Brooklyn Beatsmith 5th Seal Drops His Latest Beat Vlog
For vlog #7, 5th Seal raids the infamous (and well-tread) dig spot A-1 Records in New York City (and runs into one of the greatest ever on the beats). As per his other installments, he offers a glimpse of the making of one of his beat gems. 5th Seal is a friend, so I'm happy that he's gaining a new level recognition.
The video below is presented here for the purpose of scholarship
What's dope about any J Dilla interest is the fact that he's increasingly being recognized for: samples, chops, ruptures, loops, and soul—hip hop. Just as with DJ Premier, Pete Rock, and Large Professor, a study of J Dilla brings you back, fundamentally, to the study of soul music. That being said, listen to this joint "History" by Mos Def and Talib Kweli—one of the best beatworks I've ever heard by J Dilla. It's subtle yet direct and defiant at the same time... And yo, as you listen to this, ask yourself: Would this song have gotten any real strong reaction five years ago and why?
The music and videos below are presented here for the purpose of scholarship.
Mos Def - "History" Feat. Talib Kweli (Prod. By J Dilla)
Here's the music video for "History"
Finally, if anyone really believes that "live" renditions of hip hop/rap originals are co-equal, check this out. It "seems" to be comparable, but notice how much the "feeling" and essence of J Dilla's beat is missing.
With "Nobody," Marco Polo and Ruste Juxx Prove They are Indeed Somebody Worth Paying Close Attention To
By AMIR SAID (SA'ID)
The way some people tell it, classic creative, "meat and bones" hip hop/rap is dead. Or that the "punch-you-in-the-gut" beat style is no longer in existence. Wrong. On both counts. Here with a joint that has seemingly come out of nowhere, Marco Polo and Ruste Juxx are demonstrating hip hop/rap's most hard-hitting formula: tuff beats and street-rumble rhymes.
Anchored around a pulsating, piano-led riff and a milky, heavyweight bass line, the groove that beatmaster Marco Polo cooks up is soulfully energetic and thoroughly hypnotic. For the drums, Marco goes with a ratchet-like, syncopated snare that jukes and jabs, while the bottom-fed kick raps through the track like a battering ram knocking on a medieval castle entrance. And for good measure, Marco peppers the entire drum framework with 1/8 hi-hat hits that shuffle and swing in its own rhythm.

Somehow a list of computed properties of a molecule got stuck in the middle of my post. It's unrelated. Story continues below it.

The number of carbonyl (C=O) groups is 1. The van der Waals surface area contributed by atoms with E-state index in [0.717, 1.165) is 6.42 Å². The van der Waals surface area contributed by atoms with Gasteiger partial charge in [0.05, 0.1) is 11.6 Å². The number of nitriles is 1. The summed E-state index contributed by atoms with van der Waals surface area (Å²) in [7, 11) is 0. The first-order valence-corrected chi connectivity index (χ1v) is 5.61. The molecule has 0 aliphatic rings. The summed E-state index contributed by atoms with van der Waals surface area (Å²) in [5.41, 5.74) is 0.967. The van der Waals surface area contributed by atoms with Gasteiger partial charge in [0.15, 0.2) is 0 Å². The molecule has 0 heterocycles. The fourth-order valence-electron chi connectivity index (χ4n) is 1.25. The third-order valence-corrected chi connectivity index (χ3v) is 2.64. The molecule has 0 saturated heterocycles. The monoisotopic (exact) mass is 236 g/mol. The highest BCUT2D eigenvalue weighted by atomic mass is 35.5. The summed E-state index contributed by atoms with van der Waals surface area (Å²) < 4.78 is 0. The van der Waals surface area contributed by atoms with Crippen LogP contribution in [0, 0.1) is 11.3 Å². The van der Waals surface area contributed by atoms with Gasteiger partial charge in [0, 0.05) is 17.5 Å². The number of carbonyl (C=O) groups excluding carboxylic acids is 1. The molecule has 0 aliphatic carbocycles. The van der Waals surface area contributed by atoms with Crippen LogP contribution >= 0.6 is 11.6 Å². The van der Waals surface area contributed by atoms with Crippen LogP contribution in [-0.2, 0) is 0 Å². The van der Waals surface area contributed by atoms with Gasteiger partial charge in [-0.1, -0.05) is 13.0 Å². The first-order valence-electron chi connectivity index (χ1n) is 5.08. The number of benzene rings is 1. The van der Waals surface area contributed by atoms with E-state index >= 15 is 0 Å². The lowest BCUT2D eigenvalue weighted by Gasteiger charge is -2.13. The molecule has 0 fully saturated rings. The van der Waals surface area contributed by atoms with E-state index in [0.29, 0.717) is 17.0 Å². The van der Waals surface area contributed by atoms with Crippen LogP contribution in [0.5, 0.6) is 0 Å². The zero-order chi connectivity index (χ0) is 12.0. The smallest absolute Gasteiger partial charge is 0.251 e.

As for Ruste Juxx on the rhyme, Brooklyn-bred flow is front and center. Each line of every rhyme is delivered with the confidence of a pound-for-pound best rated boxer. Juxx doesn't just drop lines; instead, he spits them out with the arrogance and bravado of someone who brandishes razors under his tongue. And while the harshness of his classic New York rasp is ever apparent, the dexterity and overall polish of his rhyme skills is hard to ignore.
The music and video below is presented here for the purpose of scholarship.
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Top 5 Myths About Sampling and Copyright Law
"Sampling is piracy."
Piracy describes the wholesale, verbatim copying and distribution of copyrighted works. That is not sampling; that's something entirely different. Read more
"You can legally sample and use any recording up to 1, 2, 3, or 4 seconds."
Under existing copyright law, there is no clear, predetermined length (amount in seconds) that
is “legally” permissible to sample. Read more
"If you use samples on a free mixtape, it’s perfectly O.K."
A free mixtape does NOT permit you to use samples from copyrighted recordings without the permission of the copyright holders. Read more
"Sampling is easy; there’s nothing to it. Anyone can do it well."
Sampling is an art form that requires technical skill, imagination, and artistic understanding. Read more
"Sampling involves the use of pre-recorded songs only."
While the art of sampling is most commonly understood to include the use of pre-recorded songs (traditionally from vinyl records), source material for sampling includes any recorded sound or sound that can be recorded. Read more
BeatTips Essential Listening
BeatTips.com is a website dedicated to music education, research, and scholarship. All the music (or music videos) provided on this site is (are) for the purposes of teaching, scholarship, research, and criticism only! NOTE: Under U.S. Code, Section 107 “Limitations on exclusive rights: Fair use” of the Copyright Act of1976: “Notwithstanding the provisions of sections 106 and 106A, the fair use of a copyrighted work, including such use by reproduction in copies or phonorecords or by any other means specified by that section, for purposes such as criticism, comment, news reporting, teaching… scholarship, or research, is not an infringement of copyright."(U.S. Code)